Magazine article The Spectator

'Curationism', by David Balzer - Review

Magazine article The Spectator

'Curationism', by David Balzer - Review

Article excerpt

Curationism David Balzer

Pluto Press, pp.137, £8.99, ISBN: 9780745335971

As words commonly used to write about the visual arts become increasingly useful to advertisers, 'to curate' is becoming the synonym du jour for 'to choose'. For David Balzer however, this shift in language reflects a shift in behaviour. 'Now that we "curate" even lunch, what happens to the role of the connoisseur in contemporary culture?' Curationism asks. The answer, in a word, is relegation. Whereas connoisseurs know the best Rembrandts, wines and restaurants, curators promote an object to high status through their mere engagement with it, imbuing it with a new-found quality through their act of choosing. In the art world, this has resulted in superstar curators like Hans Ulrich Obrist, who tour the world making items desirable via their selection alone. In the real world, claims Balzer, 'curating' is the best way to look at a whole range of enterprises.

He identifies the famous Impressionist art dealer Paul Durand-Ruel as the first to do this, imparting monetary value to the avant-garde through the assurance his taste gave some 140 years ago. This is a fair, if a historical, portrayal. Balzer has a tendency to assume the world was always as it is now, right down to talking about everything -- even art, especially art -- in terms of free market economics.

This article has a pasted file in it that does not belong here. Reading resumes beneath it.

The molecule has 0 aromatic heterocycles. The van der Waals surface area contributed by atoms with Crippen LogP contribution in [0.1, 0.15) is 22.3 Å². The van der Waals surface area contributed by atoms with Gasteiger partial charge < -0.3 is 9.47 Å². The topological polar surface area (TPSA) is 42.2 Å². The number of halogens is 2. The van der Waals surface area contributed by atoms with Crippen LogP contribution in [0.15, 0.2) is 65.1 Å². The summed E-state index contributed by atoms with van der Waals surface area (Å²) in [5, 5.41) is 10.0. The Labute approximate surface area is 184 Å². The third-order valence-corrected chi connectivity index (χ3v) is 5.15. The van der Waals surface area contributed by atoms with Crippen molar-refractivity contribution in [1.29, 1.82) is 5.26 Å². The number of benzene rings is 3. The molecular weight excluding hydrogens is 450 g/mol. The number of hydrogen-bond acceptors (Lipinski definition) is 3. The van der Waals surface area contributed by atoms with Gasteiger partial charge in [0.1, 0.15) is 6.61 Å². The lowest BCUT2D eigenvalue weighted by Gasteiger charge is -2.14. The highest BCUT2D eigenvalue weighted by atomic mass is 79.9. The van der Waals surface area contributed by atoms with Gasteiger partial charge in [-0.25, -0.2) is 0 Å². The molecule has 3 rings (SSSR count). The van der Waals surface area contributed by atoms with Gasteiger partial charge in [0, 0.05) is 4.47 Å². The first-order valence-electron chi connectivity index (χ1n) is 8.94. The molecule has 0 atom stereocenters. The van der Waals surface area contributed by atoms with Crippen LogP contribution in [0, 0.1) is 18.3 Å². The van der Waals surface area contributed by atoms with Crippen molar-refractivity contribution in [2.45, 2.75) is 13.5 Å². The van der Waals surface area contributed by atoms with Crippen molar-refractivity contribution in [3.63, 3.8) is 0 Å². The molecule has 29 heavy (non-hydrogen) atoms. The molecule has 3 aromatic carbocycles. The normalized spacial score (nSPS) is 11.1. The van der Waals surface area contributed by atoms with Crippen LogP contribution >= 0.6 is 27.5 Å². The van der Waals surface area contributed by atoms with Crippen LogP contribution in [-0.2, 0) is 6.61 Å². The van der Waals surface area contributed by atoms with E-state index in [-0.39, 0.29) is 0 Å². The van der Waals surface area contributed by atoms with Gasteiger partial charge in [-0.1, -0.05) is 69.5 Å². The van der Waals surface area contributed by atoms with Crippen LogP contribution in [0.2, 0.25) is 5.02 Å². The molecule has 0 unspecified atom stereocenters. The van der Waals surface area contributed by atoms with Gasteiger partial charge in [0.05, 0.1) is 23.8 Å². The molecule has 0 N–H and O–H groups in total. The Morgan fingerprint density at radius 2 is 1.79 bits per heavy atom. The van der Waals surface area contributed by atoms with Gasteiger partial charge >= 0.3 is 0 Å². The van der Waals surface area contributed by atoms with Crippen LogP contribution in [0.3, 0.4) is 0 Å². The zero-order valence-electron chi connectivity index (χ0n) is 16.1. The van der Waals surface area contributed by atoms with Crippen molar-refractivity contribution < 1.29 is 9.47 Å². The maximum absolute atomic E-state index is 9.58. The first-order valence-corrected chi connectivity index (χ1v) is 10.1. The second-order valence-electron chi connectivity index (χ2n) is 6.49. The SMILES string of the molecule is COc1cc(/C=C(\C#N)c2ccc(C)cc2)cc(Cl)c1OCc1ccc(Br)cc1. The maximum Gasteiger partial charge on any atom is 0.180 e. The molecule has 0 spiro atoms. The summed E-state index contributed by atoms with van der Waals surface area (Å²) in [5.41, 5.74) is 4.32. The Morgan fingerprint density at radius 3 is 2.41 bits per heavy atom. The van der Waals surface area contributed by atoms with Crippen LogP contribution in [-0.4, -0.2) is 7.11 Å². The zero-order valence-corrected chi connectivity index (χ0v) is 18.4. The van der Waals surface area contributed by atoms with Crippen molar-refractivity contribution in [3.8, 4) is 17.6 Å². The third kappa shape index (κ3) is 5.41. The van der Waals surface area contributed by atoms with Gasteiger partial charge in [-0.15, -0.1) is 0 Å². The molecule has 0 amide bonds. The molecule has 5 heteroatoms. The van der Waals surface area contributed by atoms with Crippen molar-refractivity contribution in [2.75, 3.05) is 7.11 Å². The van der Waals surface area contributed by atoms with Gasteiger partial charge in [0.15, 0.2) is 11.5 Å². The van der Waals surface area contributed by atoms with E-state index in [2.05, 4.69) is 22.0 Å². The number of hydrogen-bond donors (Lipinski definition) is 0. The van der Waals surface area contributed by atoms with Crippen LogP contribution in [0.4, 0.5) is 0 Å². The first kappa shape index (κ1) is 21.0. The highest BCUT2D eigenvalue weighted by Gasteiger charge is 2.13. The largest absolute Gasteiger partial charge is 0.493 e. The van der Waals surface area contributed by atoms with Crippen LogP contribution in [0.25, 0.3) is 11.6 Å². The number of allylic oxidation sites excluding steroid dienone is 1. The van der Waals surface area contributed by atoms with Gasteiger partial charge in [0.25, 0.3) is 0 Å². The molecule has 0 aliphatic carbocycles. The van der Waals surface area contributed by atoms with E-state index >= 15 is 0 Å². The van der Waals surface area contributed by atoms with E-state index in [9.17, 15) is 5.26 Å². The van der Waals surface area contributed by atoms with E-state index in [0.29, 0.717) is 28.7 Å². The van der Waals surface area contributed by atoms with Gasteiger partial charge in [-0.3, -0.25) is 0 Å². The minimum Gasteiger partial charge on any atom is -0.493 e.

As a result, Curationism is increasingly persuasive as it nears the present. The best sections concern the rise of conceptual art from the 1950s onwards, the rise of international high finance, and the merging of the two, causing art to respond to its newfound mainstream-fame-yet-exclusivity by critiquing the money spent on it and the museums that expensively house it. The art produced by this union tended not to be user-friendly, so curators began to be vital as translators who could explain difficult or conceptually abstract work to an increasingly diverse audience. A crucial part of the job is still 'outreach'.

Having become indispensable, curators gained more and more control over the way artworks were shown and to whom. Balzer identifies that this has led to the once-unthinkable situation of an exhibition organiser using artists' work as raw materials to make their own argument -- a big moment in the ascendance of the curator. Now figures like Obrist exist, promoting the sort of artists they like, paranoiacally insistent that what they do is 'work' and sparking a proliferation of Master's and PhD programmes in curating -- topics on which Curationism is excellent. …

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